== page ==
What a difference a year makes—for Square that is. The mobile payments and services company just announced better than expected quarterly financial results as well as measurable progress on its expanded services delivery goals, as the following article reports.
Payments company Square Inc (SQ.N), reported a better-than-expected 26 percent jump in quarterly revenue on Wednesday, as larger businesses used its technology to process transactions and it expanded the range of financial products it offers.
The San Francisco-based company, led by Twitter Inc (TWTR.N) Chief Executive Jack Dorsey, posted a loss of 4 cents per share on revenue of $551.51 million. Analysts on average had expected a loss of 5 cents per share on revenue of $536.27 million, according to Thomson Reuters I/B/E/S. Square’s flagship technology enables small businesses to accept credit card payments through mobile devices. Its product has grown in popularity because it allows smaller merchants to process credit card transactions without a cash register or expensive systems.
The company, which went public in 2015, has been seeking to diversify its revenue stream by attracting larger merchants and offering more diverse services to its clients, ranging from loans to payment cards. The company’s gross payment volume – the total dollar amount of all card payments processed by sellers – jumped 33 percent to $16.4 billion. Payments from its largest merchants, those processing more than $500,000 in transactions annually, grew 61 percent year over year, making up 19 percent of total processed, up from 14 percent a year ago.
The company has been launching products better suited for large sellers, expanding its sales and support teams and raising awareness among bigger businesses, Chief Financial Officer Sarah Friar said on a conference call. Square Capital, the company’s business which offers loans to customers in exchange for a fixed percentage of their daily card sales, originated $318 million in loans the second quarter, up 68 percent from a year earlier. The company uses data on the payments it processes for its merchants to assess their credit-worthiness.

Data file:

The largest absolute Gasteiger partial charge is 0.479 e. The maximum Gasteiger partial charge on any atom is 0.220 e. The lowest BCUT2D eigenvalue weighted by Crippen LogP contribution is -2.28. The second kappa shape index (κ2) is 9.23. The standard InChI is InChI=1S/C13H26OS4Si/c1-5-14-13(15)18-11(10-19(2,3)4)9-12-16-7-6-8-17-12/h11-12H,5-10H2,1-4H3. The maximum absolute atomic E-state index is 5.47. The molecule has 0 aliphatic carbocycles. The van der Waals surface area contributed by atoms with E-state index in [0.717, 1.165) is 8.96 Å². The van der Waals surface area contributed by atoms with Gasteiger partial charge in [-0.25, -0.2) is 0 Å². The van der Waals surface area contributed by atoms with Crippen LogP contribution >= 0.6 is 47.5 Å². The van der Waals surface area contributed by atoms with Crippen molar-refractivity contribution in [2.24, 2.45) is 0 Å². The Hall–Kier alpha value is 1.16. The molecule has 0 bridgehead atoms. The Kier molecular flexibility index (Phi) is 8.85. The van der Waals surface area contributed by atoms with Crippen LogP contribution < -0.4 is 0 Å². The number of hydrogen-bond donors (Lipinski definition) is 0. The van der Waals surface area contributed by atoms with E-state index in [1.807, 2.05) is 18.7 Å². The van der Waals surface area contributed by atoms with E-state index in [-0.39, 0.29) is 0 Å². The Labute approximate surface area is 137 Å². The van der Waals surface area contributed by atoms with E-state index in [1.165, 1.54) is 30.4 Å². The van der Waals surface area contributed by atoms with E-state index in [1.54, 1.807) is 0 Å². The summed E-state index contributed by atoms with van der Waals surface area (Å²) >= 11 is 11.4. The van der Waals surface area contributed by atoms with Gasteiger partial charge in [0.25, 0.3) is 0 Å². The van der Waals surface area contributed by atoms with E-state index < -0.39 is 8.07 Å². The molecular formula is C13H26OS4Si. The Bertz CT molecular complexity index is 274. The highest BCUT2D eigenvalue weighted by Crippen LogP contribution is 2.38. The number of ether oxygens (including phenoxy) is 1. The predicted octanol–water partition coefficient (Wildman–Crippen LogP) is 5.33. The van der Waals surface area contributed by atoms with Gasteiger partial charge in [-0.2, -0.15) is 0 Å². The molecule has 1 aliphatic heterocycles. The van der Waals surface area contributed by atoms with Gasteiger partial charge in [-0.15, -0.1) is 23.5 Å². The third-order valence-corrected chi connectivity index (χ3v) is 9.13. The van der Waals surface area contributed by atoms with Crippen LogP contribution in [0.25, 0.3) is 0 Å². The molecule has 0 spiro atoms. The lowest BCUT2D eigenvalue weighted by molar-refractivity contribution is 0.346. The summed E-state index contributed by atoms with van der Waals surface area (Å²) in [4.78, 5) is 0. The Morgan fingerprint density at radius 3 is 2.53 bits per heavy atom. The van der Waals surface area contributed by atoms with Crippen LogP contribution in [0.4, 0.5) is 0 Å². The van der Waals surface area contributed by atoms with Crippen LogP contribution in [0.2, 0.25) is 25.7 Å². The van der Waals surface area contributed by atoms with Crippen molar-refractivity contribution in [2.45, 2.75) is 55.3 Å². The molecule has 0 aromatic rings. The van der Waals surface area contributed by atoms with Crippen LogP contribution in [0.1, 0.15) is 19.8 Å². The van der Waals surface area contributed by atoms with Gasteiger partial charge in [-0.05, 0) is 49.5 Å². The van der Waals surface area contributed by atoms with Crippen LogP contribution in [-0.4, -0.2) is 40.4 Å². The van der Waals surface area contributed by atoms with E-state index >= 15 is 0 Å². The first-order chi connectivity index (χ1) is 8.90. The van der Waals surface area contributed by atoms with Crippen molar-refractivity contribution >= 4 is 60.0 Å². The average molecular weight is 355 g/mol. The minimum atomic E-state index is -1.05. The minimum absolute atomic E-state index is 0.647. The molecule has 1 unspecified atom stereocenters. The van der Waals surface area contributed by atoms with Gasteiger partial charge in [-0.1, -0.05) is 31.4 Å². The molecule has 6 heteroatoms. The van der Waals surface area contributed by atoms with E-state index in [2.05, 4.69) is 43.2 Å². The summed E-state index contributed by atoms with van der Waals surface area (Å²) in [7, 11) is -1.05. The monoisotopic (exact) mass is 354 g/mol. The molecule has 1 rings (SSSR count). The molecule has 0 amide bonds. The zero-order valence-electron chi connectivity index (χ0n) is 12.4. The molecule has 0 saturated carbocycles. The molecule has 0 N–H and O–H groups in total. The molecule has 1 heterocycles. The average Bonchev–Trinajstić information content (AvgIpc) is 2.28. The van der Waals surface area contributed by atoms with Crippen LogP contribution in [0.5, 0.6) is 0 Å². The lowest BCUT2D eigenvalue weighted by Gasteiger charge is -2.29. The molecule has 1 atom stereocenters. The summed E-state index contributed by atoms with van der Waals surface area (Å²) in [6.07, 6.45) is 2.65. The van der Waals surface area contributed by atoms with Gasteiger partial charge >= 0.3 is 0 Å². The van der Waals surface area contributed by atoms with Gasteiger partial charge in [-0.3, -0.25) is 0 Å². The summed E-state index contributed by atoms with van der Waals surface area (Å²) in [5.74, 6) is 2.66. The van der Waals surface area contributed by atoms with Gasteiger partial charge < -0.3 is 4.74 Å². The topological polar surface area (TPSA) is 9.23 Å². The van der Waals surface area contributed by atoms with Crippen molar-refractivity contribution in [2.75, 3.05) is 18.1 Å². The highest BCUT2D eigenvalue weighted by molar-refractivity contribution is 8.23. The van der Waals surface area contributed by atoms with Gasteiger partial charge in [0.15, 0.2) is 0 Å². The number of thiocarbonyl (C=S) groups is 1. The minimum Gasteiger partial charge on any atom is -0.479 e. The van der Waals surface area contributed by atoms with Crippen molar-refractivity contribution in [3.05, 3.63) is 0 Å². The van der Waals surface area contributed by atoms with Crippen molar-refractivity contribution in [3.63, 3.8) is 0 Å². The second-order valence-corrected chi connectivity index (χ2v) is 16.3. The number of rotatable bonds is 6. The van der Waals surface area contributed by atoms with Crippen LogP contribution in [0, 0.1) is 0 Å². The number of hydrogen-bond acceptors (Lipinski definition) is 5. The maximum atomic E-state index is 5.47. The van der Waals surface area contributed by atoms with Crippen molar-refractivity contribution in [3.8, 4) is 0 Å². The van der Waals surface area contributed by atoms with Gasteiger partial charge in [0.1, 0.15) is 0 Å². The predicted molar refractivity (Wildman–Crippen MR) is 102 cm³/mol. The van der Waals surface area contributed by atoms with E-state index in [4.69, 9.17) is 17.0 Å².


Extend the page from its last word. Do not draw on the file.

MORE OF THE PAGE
While Square was always loved on Main Street, it had been spurned on Wall Street, not too long after going IPO in 2015. Analysts were grumbling about lack of large businesses in its merchant base plus its forays into the higher-risk small business lending market. Now many doubters have become believers. Square is closer to a stock market darling now that its share price has more than doubled in the last 12 months. However, Square is not yet turning a profit given high marketing and product development costs that come with the early stages of company growth. But Square believes its money making days are not that far away, and it seems that they are definitely on the right launch angle.
Overview by Raymond Pucci, Associate Director, Research Services at Mercator Advisory Group
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